Working Abroad: Is it For You? | Teaching ESL

Is working abroad for you

Working Abroad: Not for Everyone

I get emails and Facebook messages from people all the time who find me through my books or other online ventures and wonder if they should teach English abroad. While the advice I give always varies, there are a few general principles that you can use as you ponder your own individual situation and whether or not you should be working abroad.

#1: Do you have a “Real” Career Back Home?

If the answer is yes, then I generally don’t recommend teaching abroad because it’s kind of a dead-end trap. See this article for the inside story of how even though Korean university job conditions are most fabulous, they’re actually like wearing a pair of golden handcuffs. However, if you studied something semi-useless like myself then teaching ESL in some foreign country is perhaps not a bad choice for you and might even be a way better option than what you’d be doing in your home country.

For those who have real careers, but are unhappy with it, my advice is to just power on for a few more years while hitting the frugal living really hard so that you can “retire” early. Seriously. 5 years of pain can get you decades of gain. Check out Early Retirement Extreme for some inspiration or one of my other sites, Freedom Through Passive Income for some financial wisdom, of sorts. It’s one of my minor life regrets that I didn’t study something more useful and get on this extreme early retirement plan.

#2: Do you Just Want to Travel?

I’ll give it to you straight-despite what almost every single ESL teacher recruiter on this planet might tell you, it’s not all rainbows and unicorns when you teach English abroad. Seriously. It’s a real job and you have to get up each and every single weekday to go into work, unless you happen to work in a Korean university. See: Is my Korean Uni job too Good to be True? In many countries, you’ll only get 2 weeks vacation and it’s often assigned in little chunks here and there so it’ll be pretty difficult to actually travel anywhere substantial.

If you just want to travel, why not find some ridiculously high paying, but perhaps terrible job in your home country (Oil rigs? Tree planting?), do that for 6 months and then travel for the other 6 months?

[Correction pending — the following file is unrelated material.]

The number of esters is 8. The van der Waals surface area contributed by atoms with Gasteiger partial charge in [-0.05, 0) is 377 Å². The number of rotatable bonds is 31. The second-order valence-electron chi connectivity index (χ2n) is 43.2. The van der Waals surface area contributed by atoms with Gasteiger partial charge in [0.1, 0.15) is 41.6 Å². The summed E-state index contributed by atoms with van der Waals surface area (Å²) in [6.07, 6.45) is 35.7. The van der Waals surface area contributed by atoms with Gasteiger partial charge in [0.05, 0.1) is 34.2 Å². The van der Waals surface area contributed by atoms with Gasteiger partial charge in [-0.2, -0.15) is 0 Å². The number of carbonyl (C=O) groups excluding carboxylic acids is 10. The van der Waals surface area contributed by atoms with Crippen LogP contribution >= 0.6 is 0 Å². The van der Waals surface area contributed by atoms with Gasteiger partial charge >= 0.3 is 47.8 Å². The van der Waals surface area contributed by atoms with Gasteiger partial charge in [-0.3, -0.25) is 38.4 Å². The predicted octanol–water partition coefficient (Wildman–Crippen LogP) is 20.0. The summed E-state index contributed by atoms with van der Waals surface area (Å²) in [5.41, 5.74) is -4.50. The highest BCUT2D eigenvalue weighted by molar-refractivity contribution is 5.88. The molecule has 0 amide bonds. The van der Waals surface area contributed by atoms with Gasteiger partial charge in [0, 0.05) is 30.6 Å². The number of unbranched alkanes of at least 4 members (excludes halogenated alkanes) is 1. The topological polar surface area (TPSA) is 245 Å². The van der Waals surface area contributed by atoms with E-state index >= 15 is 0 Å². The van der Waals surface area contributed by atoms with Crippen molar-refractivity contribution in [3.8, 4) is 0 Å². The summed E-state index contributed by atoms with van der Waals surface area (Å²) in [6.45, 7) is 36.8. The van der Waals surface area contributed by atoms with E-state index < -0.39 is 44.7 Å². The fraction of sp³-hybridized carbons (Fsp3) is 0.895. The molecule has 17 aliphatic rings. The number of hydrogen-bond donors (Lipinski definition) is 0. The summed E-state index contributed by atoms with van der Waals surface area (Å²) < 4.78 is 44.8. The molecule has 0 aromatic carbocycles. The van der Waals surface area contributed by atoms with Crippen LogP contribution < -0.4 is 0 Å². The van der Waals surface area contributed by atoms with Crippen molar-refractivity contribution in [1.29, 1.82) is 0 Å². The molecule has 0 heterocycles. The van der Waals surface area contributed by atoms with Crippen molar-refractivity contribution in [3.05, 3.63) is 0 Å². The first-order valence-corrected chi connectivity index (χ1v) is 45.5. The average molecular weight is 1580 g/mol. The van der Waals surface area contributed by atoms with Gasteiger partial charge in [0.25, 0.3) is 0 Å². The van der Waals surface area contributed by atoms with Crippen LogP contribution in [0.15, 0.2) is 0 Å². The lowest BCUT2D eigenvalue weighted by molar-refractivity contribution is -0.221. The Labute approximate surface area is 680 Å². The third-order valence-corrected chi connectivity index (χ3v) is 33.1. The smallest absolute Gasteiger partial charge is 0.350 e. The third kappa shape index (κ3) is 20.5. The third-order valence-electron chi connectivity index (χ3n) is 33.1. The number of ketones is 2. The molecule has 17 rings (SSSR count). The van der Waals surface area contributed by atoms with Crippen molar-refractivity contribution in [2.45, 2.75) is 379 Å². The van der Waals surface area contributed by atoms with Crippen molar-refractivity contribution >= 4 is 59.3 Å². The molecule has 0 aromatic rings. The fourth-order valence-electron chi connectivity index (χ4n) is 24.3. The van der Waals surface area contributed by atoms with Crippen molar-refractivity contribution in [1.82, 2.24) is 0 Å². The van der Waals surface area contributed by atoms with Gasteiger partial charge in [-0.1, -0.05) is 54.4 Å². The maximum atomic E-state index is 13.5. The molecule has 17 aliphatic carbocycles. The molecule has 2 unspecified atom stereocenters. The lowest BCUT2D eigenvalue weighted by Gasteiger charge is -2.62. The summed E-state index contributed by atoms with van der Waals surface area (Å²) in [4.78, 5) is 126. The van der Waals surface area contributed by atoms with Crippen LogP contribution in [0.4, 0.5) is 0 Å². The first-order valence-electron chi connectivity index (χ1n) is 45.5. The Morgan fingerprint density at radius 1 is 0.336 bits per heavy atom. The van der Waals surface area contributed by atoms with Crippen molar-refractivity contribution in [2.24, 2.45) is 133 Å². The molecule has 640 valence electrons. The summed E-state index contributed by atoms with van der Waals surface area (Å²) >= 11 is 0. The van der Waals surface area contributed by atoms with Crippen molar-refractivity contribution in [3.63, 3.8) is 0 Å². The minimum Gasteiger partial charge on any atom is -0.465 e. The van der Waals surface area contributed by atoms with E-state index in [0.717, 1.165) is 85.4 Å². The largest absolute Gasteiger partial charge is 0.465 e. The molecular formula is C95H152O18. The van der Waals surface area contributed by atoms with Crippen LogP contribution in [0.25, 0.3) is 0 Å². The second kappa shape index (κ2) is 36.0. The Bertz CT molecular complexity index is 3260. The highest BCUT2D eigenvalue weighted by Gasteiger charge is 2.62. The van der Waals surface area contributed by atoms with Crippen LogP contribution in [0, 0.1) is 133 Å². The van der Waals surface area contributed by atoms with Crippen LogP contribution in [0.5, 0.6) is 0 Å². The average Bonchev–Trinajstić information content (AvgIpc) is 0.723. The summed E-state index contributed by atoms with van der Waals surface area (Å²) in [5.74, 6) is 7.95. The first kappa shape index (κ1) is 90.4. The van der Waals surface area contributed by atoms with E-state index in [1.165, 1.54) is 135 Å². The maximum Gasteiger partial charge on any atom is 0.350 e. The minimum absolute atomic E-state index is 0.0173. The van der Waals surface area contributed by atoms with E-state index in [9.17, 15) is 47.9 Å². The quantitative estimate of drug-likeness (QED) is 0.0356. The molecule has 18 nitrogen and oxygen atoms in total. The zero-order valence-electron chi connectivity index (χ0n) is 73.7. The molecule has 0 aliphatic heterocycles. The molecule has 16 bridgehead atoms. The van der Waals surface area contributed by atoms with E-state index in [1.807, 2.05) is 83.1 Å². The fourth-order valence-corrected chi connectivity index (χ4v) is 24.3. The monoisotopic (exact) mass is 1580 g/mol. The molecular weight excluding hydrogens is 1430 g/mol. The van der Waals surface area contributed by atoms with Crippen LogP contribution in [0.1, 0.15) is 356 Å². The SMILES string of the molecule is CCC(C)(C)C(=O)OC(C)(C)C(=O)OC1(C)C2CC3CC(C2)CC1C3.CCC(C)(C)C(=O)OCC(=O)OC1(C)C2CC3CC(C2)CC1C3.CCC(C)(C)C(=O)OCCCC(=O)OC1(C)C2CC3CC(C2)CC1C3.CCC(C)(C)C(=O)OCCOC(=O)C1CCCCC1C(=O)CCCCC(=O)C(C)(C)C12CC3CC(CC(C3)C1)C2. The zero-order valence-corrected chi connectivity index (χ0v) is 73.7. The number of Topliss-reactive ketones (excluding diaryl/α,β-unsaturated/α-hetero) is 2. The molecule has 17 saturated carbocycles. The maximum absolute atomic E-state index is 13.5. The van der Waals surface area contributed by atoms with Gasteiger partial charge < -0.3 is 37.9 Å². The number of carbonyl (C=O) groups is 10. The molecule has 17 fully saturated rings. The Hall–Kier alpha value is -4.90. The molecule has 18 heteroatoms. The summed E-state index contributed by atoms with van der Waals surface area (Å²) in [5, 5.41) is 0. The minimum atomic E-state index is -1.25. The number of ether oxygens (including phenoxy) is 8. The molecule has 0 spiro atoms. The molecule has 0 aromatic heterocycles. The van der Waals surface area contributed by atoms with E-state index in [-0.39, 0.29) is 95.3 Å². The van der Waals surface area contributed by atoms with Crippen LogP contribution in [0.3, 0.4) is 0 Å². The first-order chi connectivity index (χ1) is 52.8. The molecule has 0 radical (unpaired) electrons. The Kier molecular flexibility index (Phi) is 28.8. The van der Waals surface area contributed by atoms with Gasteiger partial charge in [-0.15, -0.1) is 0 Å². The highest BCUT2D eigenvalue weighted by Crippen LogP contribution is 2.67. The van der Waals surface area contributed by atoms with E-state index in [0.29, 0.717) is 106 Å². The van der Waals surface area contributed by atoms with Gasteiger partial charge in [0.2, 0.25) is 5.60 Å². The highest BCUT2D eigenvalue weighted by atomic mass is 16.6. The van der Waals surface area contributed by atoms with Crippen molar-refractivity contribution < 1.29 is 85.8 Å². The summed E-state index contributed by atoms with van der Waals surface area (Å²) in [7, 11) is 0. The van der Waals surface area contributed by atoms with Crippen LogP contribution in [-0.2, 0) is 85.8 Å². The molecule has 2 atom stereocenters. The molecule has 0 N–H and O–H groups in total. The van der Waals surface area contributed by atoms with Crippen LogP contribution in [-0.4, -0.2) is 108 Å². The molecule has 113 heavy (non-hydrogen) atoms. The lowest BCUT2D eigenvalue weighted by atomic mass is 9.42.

#3: Do you Have Foreign Friends at Home?

Are you the type who befriends the “international” types in your home country? The one who invites the new immigrant neighbor over for dinner? If yes, working abroad and you will probably get along pretty well. If not, well, you might not really be interested in foreign cultures and you might consider staying in your home country.

#4: Are you Running Away from Problems At Home?

Here’s the thing about problems-they catch up with you even though you’re on the other side of the world. I’ve met a ton of expats here in Korea who were escaping a divorce, money problems or a bad relationship in their home countries and coming to Korea didn’t make them any happier. They perhaps were even more miserable because they ended up trying to deal with all that crap from a foreign country which can be extremely difficult, particularly the money thing. Think long-distance phone calls and middle of the night Skype sessions. Doesn’t sound fabulous does it?

#5: Are you a Picky Eater?

If yes, you should probably stay home. It’s going to quite possibly stress you out way too much trying to find sources for Western goods, particularly if you live in a smaller city. Now, not to get all Judgey McBolen-I’m all about a good Western feed whenever it’s available. But, I consider it an occasional treat instead of my normal mode of operation. If you’re willing to eat just about anything, then working abroad will be awesome for you. FYI: if you don’t like spicy, coming to Asia is a pretty bad idea for you.

Not to get all ranty, but nobody likes that expat in Korea who won’t eat something with seafood. Or garlic. Or onion. Or chili peppers. Or meat.  Some people are cool and don’t attempt to eat out with other people and instead eat at home. The ones that people don’t like are those that expect others to cater to that. It’s impossible in Korea. Seriously. I was an (almost) vegan for about 3 years before coming to Korea, but once I got here I abandoned that plan ASAP. I also didn’t eat spicy food in Canada, but I got on that wagon here in Korea and now think the food in Canada is far, far too bland. What has Korea done to me?

Let’s Sum This Up

Working abroad: is it for you? Quite possibly yes. Teaching English in some foreign country can be an amazing year filled with plenty of awesome if you’re the flexible, easy-going type who is looking for an adventure of sorts, or a change of pace in your life.

One Comment

Leave a Reply